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Senators urged to support increase in film tax credits

For L. Bryan Koerber, president of Baltimore's Budeke's Paints & Decorating Inc., losing film projects like Netflix's "House of Cards" to another state would be devastating. Not fatal, perhaps, but devastating.

"The impact on us is huge," Koerber told the Senate Budget and Taxation Committee on Thursday in Annapolis, during a hearing on a proposal to authorize $18.5 million in tax credits during the coming fiscal year for movie and television production in Maryland. Supplying paint and paint supplies to both "House of Cards" and HBO's "Veep" for the past two years has enabled his company to purchase new equipment and preserve jobs, he said, as well as award his employees a wage increase for the first time since 2009.

"A production company may spend tens of thousands of dollars for paint, varnish, brushes, ladders and specialty products," he told the committee. "Projects like these keep our people working, our trucks on the road and product flowing into the marketplace."

Koerber was one of about 15 people to speak to the committee in favor of the bill, which would increase the authorization from the $11 million being considered by the House and keep it more in line with the $25 million approved for the current fiscal year. The money would be used to offer rebates to production companies that film in the state and use Maryland products and labor.

No one spoke in opposition to the proposal. Some 50 supporters crowded into the hearing room, most sporting stick-on tags that read "Film = MD Jobs."

Such credits and other incentives are common throughout the country, as states look to attract major film and TV projects and the money they can pump into local economies. Forty-two states offer some sort of incentive, according to information provided by Cast & Crew Entertainment Services, a provider of payroll services to the entertainment industry.

Film production in Maryland over the past two years, including "House of Cards," "Veep" and a handful of feature films, has had a $400 million impact on the state's economy, said E. Scott Johnson, chair of the Maryland Film Industry Coalition, an alliance of private- and public-sector groups and individuals that supports filming in the state. "House of Cards" alone, he noted, has contributed $286 million to the economy and purchased goods from more than 1,800 Maryland vendors through the two seasons it has filmed in the state.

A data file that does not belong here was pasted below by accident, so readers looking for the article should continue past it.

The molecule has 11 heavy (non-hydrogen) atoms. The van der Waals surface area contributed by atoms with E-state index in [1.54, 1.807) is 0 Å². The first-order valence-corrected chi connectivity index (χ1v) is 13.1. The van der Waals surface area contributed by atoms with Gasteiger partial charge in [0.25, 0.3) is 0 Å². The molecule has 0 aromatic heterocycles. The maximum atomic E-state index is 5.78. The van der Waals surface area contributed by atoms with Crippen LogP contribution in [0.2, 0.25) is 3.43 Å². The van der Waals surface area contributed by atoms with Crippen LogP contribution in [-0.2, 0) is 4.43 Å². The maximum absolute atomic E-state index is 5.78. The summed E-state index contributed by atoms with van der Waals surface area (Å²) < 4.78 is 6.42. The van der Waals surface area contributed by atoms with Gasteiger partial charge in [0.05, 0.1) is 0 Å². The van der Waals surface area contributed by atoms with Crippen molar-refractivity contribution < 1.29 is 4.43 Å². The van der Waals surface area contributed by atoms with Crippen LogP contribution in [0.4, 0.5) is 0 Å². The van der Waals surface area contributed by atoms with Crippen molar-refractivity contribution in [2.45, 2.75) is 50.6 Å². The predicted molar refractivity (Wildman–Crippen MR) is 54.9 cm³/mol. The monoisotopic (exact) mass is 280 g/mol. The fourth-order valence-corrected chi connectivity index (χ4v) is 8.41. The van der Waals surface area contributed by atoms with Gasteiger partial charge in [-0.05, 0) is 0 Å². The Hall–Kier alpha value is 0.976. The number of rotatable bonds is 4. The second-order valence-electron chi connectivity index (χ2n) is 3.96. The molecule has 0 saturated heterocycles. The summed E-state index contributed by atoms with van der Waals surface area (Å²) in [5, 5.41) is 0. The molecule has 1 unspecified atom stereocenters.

"They are hiring thousands of workers and supporting thousands of small businesses," he said.

The makers of "House of Cards," which has filmed much of its first two seasons at sites in Harford County and Baltimore, including renting space in the Baltimore Sun building, have sent conflicting signals over its future in Maryland. In a February interview with The Sun, star and executive producer Kevin Spacey said that the series would be returning to the area to film its third season. However, a letter sent to state officials from Media Rights Capital, the Beverly Hills, Calif., company producing the show, said its was putting off work on the third season until it could be assured that sufficient tax credits would be approved.

"House of Cards" received $11.6 million in tax credits for its first season, and could receive up to $15 million for its second once all the paperwork is done (TV series can qualify for a rebate of up to 27 percent of eligible expenses). Supporters of the bill fear the $11 million proposed authorization for the coming fiscal year would not be enough to keep "House of Cards" filming in Maryland.

Committee Chair Edward J. Kasemeyer, a Howard County Democrat and the bill's sponsor, asked what would happen to Maryland's reputation within the film industry if the state drastically lowered the money available for tax credits and "House of Cards" moved to another state.

Nothing good, Johnson said. Such a move, he said, would suggest to other projects that "if you move your production to Maryland, you can't count on Maryland being there for you."

The committee did dodge a major bullet yesterday, however. The last person to sign up to speak on the bill had been Frank Underwood, the ruthless, murdering pol played by Spacey on "House of Cards." Fortunately for all concerned, he failed to appear before the committee when his name was called.

chris.kaltenbach@baltsun.com

 

 

 

Copyright © 2015, The Baltimore Sun
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